Please Update your browser

Your browser is out of date, and may not be compatible with our website. A list of the most popular web browsers can be found below.
Just click on the icons to get to the download page.

Jakarta Post

Education, food outlets rule Jakarta malls as department stores give way

  • Eisya A. Eloksari

    The Jakarta Post

Jakarta   /   Fri, February 28, 2020   /   01:55 pm
Education, food outlets rule Jakarta malls as department stores give way Interior of Pondok Indah Mall 2 in South Jakarta (Shutterstock/Kristina Ismulyani)

Education institutions, food and beverage outlets and fast fashion retailers are gradually replacing department stores at Jakarta shopping malls as the emerging middle class increasingly looks for experience rather than tangible goods, a recent report suggests.

Property consultancy Jones Lang LaSalle (JLL) Indonesia’s Jakarta Property Market Update 4Q19 issued in January showed that department stores, which were traditionally anchor tenants to attract cross-section visitors, are now being replaced by so-called “mini anchors”.

JLL research and digital markets head James Taylor said education institutions, specifically English schools, were one type of tenant that had taken up mall space—sometimes in locations where department stores have closed.

“Other tenant types that have taken this kind of space are food and beverage outlets, entertainment facilities like cinemas, fast fashion stores and gyms,” he told The Jakarta Post in an email.

English education institutions, such as Wall Street English and English First (EF), have recently been opening new branches in shopping malls. Wall Street English branches in Jakarta are found in shopping malls Kota Kasablanka, Central Park, Mal Kelapa Gading 3, Pacific Place and Gandaria City. Meanwhile, EF has branches in Pejaten Village, ITC Permata Hijau, Mal Pluit and Taman Mini Square, among others.

Kota Kasablanka developer Pakuwon Jati said the learning institutions inside shopping malls were targeted more toward adults, because they offered experiences other than just education.

“The education institutions also have seminars, talk shows and are a good place for networking,” Pakuwon Jati business development director Ivy Wong told the Post over the phone on Wednesday. “Malls are also [easily] accessible, and students can hang out after class.”

Gandaria City is an upscale mall in South Jakarta.Gandaria City is an upscale mall in South Jakarta. ( halim)

Dewi Aristyowati, a 51-year-old mother of three, epitomizes the new consumer trend. Her youngest son Fandi takes lessons at Wall Street English in Gandaria City mall and at music education center Yamaha Music School in Pondok Indah Mall, both in South Jakarta.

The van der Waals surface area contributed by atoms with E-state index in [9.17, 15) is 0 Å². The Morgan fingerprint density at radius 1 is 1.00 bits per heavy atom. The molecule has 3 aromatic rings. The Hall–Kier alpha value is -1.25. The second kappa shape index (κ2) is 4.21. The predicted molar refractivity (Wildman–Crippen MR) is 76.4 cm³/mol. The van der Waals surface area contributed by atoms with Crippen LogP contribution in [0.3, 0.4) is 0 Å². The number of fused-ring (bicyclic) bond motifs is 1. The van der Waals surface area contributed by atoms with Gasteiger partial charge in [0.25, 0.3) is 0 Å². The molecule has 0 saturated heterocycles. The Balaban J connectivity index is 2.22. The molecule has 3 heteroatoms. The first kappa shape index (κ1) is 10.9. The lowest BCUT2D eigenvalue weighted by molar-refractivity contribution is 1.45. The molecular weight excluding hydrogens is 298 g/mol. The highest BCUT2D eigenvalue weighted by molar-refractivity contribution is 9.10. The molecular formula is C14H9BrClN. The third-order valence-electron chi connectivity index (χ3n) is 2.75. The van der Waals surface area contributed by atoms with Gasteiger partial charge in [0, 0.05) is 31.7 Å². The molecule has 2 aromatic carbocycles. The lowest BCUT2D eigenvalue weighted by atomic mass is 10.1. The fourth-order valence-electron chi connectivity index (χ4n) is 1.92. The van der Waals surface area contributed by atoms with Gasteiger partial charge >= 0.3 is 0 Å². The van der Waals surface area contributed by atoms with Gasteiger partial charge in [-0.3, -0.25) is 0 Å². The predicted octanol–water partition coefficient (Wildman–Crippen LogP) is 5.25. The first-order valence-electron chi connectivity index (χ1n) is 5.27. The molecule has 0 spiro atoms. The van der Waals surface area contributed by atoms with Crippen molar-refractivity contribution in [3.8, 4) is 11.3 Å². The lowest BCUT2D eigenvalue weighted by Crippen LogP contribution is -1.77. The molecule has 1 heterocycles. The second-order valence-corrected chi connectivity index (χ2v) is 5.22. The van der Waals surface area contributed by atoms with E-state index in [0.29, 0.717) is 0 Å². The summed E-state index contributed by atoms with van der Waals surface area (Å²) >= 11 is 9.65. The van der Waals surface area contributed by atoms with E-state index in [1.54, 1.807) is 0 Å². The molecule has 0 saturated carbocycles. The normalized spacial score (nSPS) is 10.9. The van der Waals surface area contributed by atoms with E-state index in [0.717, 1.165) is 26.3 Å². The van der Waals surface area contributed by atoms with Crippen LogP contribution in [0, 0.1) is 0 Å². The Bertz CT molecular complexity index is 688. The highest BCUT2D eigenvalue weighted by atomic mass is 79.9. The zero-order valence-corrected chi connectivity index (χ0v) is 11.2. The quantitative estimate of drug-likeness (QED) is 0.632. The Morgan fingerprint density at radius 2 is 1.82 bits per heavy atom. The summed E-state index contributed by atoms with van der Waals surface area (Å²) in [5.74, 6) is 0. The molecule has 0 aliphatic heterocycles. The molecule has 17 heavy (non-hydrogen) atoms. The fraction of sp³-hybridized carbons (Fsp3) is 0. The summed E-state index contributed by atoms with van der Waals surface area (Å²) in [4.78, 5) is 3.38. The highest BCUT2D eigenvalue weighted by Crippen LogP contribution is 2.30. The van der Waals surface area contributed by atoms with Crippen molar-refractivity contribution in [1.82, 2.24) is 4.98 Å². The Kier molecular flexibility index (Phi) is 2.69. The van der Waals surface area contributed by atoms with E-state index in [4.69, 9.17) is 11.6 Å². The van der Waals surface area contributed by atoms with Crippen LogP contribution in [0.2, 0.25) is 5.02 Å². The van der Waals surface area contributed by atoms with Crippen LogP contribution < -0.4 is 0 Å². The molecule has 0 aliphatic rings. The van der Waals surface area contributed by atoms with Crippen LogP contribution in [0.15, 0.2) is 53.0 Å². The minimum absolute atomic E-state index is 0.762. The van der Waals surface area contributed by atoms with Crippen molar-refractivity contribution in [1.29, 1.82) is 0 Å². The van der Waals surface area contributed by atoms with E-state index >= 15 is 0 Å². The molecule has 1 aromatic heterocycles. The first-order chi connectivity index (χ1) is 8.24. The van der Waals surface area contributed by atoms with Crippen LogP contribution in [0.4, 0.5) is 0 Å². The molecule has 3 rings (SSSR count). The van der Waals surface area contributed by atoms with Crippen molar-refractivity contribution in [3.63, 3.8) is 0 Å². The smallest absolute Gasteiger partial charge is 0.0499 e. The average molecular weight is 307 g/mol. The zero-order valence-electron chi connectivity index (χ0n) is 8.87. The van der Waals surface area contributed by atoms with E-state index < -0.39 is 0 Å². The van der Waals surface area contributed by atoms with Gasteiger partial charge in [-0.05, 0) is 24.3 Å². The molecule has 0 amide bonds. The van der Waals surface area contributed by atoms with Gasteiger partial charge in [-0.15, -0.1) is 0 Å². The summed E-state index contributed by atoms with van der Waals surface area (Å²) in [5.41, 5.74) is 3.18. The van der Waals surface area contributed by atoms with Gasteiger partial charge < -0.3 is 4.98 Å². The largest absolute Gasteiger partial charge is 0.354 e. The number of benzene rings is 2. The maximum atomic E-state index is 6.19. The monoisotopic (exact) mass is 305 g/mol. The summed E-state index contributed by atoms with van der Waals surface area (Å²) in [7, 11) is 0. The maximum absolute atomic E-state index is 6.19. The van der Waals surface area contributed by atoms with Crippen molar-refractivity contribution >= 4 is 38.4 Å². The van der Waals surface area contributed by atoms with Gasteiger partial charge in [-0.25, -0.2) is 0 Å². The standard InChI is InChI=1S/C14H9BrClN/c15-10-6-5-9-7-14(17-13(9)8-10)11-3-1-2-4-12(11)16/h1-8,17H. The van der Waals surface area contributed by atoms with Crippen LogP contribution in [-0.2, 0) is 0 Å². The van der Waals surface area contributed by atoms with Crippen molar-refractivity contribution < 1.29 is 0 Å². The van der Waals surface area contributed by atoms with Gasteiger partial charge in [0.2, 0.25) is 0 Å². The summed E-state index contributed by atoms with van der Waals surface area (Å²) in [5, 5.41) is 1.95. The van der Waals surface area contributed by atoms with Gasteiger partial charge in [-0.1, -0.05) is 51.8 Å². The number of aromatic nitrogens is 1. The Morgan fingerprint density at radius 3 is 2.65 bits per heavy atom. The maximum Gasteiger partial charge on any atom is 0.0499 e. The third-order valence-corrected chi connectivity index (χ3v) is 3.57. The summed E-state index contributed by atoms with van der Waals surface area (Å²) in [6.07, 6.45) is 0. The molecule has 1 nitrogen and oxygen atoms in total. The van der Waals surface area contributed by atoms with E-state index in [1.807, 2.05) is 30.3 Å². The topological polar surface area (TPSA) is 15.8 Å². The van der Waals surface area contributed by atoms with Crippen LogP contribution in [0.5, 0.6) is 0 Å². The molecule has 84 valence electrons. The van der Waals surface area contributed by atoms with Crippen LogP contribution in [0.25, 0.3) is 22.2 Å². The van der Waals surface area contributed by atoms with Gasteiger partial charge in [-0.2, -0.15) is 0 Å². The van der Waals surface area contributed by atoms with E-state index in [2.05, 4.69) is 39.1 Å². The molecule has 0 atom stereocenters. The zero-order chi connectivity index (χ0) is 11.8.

“We chose the places because they’re close to our house,” she said. “Our family would meet him after music practice on weekends, have dinner, go shopping and go home.”

Since his second year at junior high school, Fandi liked to hang out at the mall with his friends after class, said Dewi. Fandi even tried to synchronize his schedule with his friends, so they could watch a movie together or share a meal, she added.

Fandi, now in his second year of high school, still attends both English and music lessons.

Ivy of Pakuwon Jati said doing more than just shopping had become increasingly common at malls in the last five to 10 years, especially in big cities like Jakarta and Bandung.

“Going to the mall has become a lifestyle, and people seek experiences now,” she said, adding that the trend would continue, especially for locals and domestic tourists, while it was usually foreigners who came to shopping malls to actually do shopping.

Read also: 115 million Indonesians not yet economically secure: World Bank
One reason behind such behavior, Taylor of JLL said, was the growing urban middle class.

“But consumer habits are also a factor,” he said. “Now people are more likely to spend their money on experiences rather than tangible goods.”

A 2018 Euromonitor International survey found that Indonesians’ spending habits were shifting from the purchase of products to services, which entailed experiences like traveling and dining.

The research company noted that two categories – consumer food services and travel – had seen great growth over the last five years, compared to other categories, such as clothing and household goods.

Euromonitor also found three megatrends that would shape Indonesian consumer behavior in the future, one of which is the emphasis on experience.

JLL’s Jakarta Property Market Update for the fourth quarter of last year also found that new malls expected to be completed in 2020 and 2021 would add around 210,000 square meters to retail space supply this year.

Last year, the shopping malls occupancy rate for Jakarta was about 90 percent. It is expected to drop to a still healthy 85 percent this year because of the new supply.